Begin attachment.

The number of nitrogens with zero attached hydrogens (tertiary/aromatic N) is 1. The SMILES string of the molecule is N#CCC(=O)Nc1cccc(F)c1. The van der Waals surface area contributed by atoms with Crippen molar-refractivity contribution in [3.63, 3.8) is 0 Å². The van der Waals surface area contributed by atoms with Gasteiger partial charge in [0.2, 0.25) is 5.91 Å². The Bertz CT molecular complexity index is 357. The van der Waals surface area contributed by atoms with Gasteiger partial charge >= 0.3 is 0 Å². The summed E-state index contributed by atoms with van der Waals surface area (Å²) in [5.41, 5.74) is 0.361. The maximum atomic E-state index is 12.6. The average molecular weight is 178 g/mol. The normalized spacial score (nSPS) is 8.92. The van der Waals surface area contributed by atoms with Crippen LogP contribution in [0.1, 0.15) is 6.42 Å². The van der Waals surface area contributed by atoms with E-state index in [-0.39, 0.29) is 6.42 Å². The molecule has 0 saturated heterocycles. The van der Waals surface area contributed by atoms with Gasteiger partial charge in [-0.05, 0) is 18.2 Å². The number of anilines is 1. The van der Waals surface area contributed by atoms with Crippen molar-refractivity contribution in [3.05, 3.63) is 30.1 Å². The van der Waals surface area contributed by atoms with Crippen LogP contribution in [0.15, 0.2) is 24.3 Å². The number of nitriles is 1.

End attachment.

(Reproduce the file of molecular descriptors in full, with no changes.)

The number of nitrogens with zero attached hydrogens (tertiary/aromatic N) is 1. The SMILES string of the molecule is N#CCC(=O)Nc1cccc(F)c1. The van der Waals surface area contributed by atoms with Crippen molar-refractivity contribution in [3.63, 3.8) is 0 Å². The van der Waals surface area contributed by atoms with Gasteiger partial charge in [0.2, 0.25) is 5.91 Å². The Bertz CT molecular complexity index is 357. The van der Waals surface area contributed by atoms with Gasteiger partial charge >= 0.3 is 0 Å². The summed E-state index contributed by atoms with van der Waals surface area (Å²) in [5.41, 5.74) is 0.361. The maximum atomic E-state index is 12.6. The average molecular weight is 178 g/mol. The normalized spacial score (nSPS) is 8.92. The van der Waals surface area contributed by atoms with Crippen LogP contribution in [0.1, 0.15) is 6.42 Å². The van der Waals surface area contributed by atoms with E-state index in [-0.39, 0.29) is 6.42 Å². The molecule has 0 saturated heterocycles. The van der Waals surface area contributed by atoms with Gasteiger partial charge in [-0.05, 0) is 18.2 Å². The number of anilines is 1. The van der Waals surface area contributed by atoms with Crippen molar-refractivity contribution in [3.05, 3.63) is 30.1 Å². The van der Waals surface area contributed by atoms with Crippen LogP contribution in [0.15, 0.2) is 24.3 Å². The number of nitriles is 1.